Both missions have gathered large amounts of data about the gas giants of the solar system, of which little information was known. In addition, the spacecraft trajectories have been used to place limits on the existence of a hypothetical post-Plutonian Planet X. This article does not cite any references or sources. ... Major features of the Solar System (not to scale; from left to right): Pluto, Neptune, Uranus, Saturn, Jupiter, the asteroid belt, the Sun, Mercury, Venus, Earth and its Moon, and Mars. ... Adjectives: Plutonian Atmosphere Surface pressure: 0. ... Planet X is a large hypothetical planet with an orbit beyond that of Neptune. ...

Contents

History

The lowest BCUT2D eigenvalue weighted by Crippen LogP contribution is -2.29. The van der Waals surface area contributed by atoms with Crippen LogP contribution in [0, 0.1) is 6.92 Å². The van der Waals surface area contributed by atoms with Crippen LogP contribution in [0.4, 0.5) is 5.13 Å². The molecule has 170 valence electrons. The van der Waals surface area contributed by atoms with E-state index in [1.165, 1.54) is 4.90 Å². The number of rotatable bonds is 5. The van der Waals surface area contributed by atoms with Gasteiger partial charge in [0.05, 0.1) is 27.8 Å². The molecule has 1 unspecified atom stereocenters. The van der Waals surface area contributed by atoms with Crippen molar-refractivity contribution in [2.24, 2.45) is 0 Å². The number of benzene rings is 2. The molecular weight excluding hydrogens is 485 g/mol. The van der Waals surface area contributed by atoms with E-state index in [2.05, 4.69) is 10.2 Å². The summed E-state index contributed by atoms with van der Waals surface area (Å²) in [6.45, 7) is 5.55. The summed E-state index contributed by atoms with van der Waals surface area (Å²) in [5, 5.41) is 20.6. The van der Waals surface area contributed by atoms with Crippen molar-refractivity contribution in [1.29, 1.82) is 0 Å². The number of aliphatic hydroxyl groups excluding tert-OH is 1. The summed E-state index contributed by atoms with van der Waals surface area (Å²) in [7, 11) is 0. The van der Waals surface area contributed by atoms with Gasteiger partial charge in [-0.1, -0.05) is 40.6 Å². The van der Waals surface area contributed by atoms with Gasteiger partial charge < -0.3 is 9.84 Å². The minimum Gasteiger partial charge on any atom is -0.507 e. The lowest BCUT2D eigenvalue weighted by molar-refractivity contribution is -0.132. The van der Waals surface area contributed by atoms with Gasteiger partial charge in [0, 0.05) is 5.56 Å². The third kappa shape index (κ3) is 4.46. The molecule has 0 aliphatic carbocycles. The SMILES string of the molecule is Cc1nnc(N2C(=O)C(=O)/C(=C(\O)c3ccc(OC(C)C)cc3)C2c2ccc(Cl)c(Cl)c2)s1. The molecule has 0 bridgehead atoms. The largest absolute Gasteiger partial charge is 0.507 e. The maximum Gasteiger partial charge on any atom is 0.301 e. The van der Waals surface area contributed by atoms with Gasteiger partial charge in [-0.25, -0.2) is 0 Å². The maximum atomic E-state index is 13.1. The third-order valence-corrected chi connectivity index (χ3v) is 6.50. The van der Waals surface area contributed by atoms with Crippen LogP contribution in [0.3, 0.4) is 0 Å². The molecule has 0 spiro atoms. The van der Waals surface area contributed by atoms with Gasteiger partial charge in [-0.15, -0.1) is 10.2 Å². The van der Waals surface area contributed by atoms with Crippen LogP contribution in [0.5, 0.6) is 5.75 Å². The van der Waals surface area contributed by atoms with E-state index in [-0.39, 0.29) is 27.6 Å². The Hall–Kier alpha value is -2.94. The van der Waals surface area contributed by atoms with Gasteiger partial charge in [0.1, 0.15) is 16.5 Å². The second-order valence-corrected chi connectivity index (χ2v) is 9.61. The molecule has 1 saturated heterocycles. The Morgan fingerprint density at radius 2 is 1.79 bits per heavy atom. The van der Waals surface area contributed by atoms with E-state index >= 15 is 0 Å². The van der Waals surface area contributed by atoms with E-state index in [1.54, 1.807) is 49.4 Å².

The Voyager probes were originally conceived as part of the Mariner program, and designated Mariner 11 and Mariner 12, respectively. They were then moved into a separate program named Mariner Jupiter-Saturn, later retitled Voyager because it was more appealing and romantic. Voyager is a scaled-back version of the Grand Tour program of the late 1960s and early 1970s. The Grand Tour's plan was to send a pair of probes to fly by all the outer planets; it was scaled back because of budget cuts. However, in the end, Voyager fulfilled all the Grand Tour flyby objectives except for Pluto, which at the time was considered a planet by the IAU. Launch of Mariner 1 (NASA) The Mariner program was a program conducted by the American space agency NASA that launched a series of robotic interplanetary probes designed to investigate Mars, Venus and Mercury. ... Categories: Jupiter | Saturn | NASA probes | Astronomy stubs ... Categories: Jupiter | Saturn | Uranus | Neptune | NASA probes | Astronomy stubs ... For other uses of the term Grand Tour, see Grand Tour (disambiguation) The Planetary Grand Tour was an ambitious plan to send unmanned probes to the outermost planets of the solar system. ... Logo of the IAU The International Astronomical Union (French: Union astronomique internationale) unites national astronomical societies from around the world. ...